Every birthday party has a customary return gift for its participants, be it children or adults.. This is not something new to our culture. Every guest was given “Thamboolam” before they took leave. The return gift in this case was anything between a fruit such as banana or lemon or even a coconut along with betel leaves and betel nut. This was a gesture to show their appreciation to the guest for visiting their home. Chewing betel leaf and betel nut was common sight even today in villages. Anyone who visited would be given a drink of water first followed by a tray filled with betel leaves, betel nut and various other condiments that could be added according to the guest and eaten before even beginning to talk. Till date after marriage, the husband can receive a folded betel leaf to chew only from his wife. Other wise he can fold it himself before he chews on it. It would be considered offensive otherwise.
Today, we serve either coffee or tea to our guests, predominantly in cities. Our return gifts predominantly contains the addition of plastic containers or plastic bags. With the ban of plastics in big cities, lets hope that thamboolam becomes the new return gift.. Eco-friendly, natural, local produce which benefits the farmer and the local community.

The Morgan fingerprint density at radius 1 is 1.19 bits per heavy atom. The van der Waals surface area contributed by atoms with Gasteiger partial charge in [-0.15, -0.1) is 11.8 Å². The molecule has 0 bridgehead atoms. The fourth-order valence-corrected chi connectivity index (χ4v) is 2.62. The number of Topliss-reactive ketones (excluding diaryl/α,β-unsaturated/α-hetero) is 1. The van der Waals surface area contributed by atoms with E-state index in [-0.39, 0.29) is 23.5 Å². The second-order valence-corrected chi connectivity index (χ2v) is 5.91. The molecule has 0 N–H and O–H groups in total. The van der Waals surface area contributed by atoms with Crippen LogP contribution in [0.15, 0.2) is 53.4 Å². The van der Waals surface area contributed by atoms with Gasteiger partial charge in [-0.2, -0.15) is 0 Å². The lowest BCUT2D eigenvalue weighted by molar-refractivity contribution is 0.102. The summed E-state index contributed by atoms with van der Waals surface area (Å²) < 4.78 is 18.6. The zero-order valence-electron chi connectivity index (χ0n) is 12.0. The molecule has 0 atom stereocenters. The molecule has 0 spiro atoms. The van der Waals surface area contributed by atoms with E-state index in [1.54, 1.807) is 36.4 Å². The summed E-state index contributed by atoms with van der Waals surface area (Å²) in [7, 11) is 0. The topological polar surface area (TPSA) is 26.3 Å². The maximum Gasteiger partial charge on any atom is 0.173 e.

Today, most of the lifestyle diseases caused such as obesity, diabetes, cholesterol etc are caused because of improper intake of processed foods. Betel leaf and betel nut chewing helps in the digestion of food. It has many anti oxidants that help in keeping the body free of toxins in the blood stream. There are capsules available today in stores of a mixture of dried betel leaves and betel nut. Indigenous knowledge and ancient customs are coming to the forefront today with increased knowledge and health benefits that local vegetation contain.
The art of thamboolam was to wish the guest good health and prosperity.